If you’ve lived through the nineties, you probably remember more about the movie “The Next Karate Kid” than you strictly want to (it’s the one with a young Hilary Swank). At one point, when her character Julie has to attempt a jump kick from one rock to another, Mr. Miyagi advises her to “pray” about it. She learns that trying the maneuver from a standing position doesn’t work; it’s only when she kneels that she gets it right.
In today’s reading, God pulls a Mr. Miyagi:
9 The king of Israel, the king of Judah, and the king of Edom started out on what proved to be a looping detour. After seven days they had run out of water for both army and animals.
10 The king of Israel said, “Bad news! God has gotten us three kings out here to dump us into the hand of Moab.”
11 But Jehoshaphat said, “Isn’t there a prophet of God anywhere around through whom we can consult God?”
One of the servants of the king of Israel said, “Elisha son of Shaphat is around somewhere—the one who was Elijah’s right-hand man.”
12 Jehoshaphat said, “Good! A man we can trust!” So the three of them—the king of Israel, Jehoshaphat, and the king of Edom—went to meet him.
13 Elisha addressed the king of Israel, “What do you and I have in common? Go consult the puppet-prophets of your father and mother.”
“Never!” said the king of Israel. “It’s God who has gotten us into this fix, dumping all three of us kings into the hand of Moab.”
14-15 Elisha said, “As God-of-the-Angel-Armies lives, and before whom I stand ready to serve, if it weren’t for the respect I have for Jehoshaphat king of Judah, I wouldn’t give you the time of day. But considering—bring me a minstrel.” (When a minstrel played, the power of God came on Elisha.)
16-19 He then said, “God’s word: Dig ditches all over this valley. Here’s what will happen—you won’t hear the wind, you won’t see the rain, but this valley is going to fill up with water and your army and your animals will drink their fill. This is easy for God to do; he will also hand over Moab to you. You will ravage the country: Knock out its fortifications, level the key villages, clear-cut the orchards, clog the springs, and litter the cultivated fields with stones.”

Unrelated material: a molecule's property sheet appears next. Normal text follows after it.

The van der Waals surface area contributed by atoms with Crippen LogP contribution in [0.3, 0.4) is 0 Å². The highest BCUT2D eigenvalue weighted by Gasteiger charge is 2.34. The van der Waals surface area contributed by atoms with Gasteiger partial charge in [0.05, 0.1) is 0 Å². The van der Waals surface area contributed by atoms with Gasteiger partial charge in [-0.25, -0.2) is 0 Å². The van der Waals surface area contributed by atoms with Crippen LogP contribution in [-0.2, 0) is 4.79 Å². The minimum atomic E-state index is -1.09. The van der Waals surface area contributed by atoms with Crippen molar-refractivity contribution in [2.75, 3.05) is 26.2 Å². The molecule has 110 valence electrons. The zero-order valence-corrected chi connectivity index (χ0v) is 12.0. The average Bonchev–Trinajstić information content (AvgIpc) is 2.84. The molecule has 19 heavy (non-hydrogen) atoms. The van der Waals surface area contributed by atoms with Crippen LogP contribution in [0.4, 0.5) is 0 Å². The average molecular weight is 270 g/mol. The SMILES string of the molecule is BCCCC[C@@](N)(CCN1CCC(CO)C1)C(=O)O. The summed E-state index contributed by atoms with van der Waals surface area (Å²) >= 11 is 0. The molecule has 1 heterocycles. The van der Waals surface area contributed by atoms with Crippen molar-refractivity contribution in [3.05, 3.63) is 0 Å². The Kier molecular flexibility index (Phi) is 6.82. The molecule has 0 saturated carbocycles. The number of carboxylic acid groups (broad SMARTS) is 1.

20 In the morning—it was at the hour of morning sacrifice—the water had arrived, water pouring in from the west, from Edom, a flash flood filling the valley with water.
(2 Kings 3:9-20 MSG)
Imagine the scene: you’re on your way to war, only the country is drought-stricken and there’s no water in sight. It’s hot, you’re thirsty, you’re tired. You’ve been marching seven days, and the end isn’t yet in sight. You’re lagging. The pack animals and horses are lagging. It seems like a bad business.
So your leaders hatch a plan. Instead of turning back or something more practical, they consult a prophet. And this guy, after going into a trance, tells you to start digging ditches all over the dry valley floor. Ditches! You stare at the sky. You stare at the land. You stare at the dry, parched earth. I imagine your thoughts towards this guy and Jehovah aren’t very charitable in that moment!
But you dig. Reluctantly, but you do it, thinking that at the very least these ditches will make neat graves.
And then the next day, shouts of surprise and wonder as the hard-dug ditches are lost to a rush of water.
Much like Julie-san couldn’t see the use of “praying” about a karate kick in a zen rock garden, we often struggle to see the use of the day-to-day grunt work of being God’s. It feels like we’re those soldiers, lost on a detour, trials on all sides, and in the middle of all this – when we want answers most – God tells us to dig ditches in a dry river bed. We stare at the sky – no clouds. We stare at the land – no gushing rivers. We stare at the earth – just dust. And we wonder: What’s the use of what we’re doing?
We don’t yet see the morning. We don’t see the clouds gathering on a distant horizon, filling a river that will come rushing past us. But just because we don’t see it doesn’t mean it’s not happening, or that God isn’t working.
The ditches the army dug probably helped dam the water so that there would be enough for their use. What at the time felt like pointless, exhausting grunt work turned out to be an essential partnering with God to take advantage of a miracle. Could God have filled the river without the army’s ditches? Sure. But that’s not the way he operates. He chooses again and again to work with us. Given the choice, God chooses relationship every time.
What feels to us like pointless work is in reality preparation. We can be comforted with the knowledge that what we’re doing, no matter how trivial, time-consuming or wasteful it seems, is in fact a necessary part of the miracle. We’re doing our part in the full expectation and faith that God will do his.
Don’t lose faith, friends. The morning – and your miracle – is on its way!
Dearest Lord, grant me the faith, patience and humility to trust in you and your timing. Amen.
Friends, thank you for reading my #CoffeeTimePrayer devotionals this year! I’m taking a bit of a break this December, but the devos will be back early next year. Lee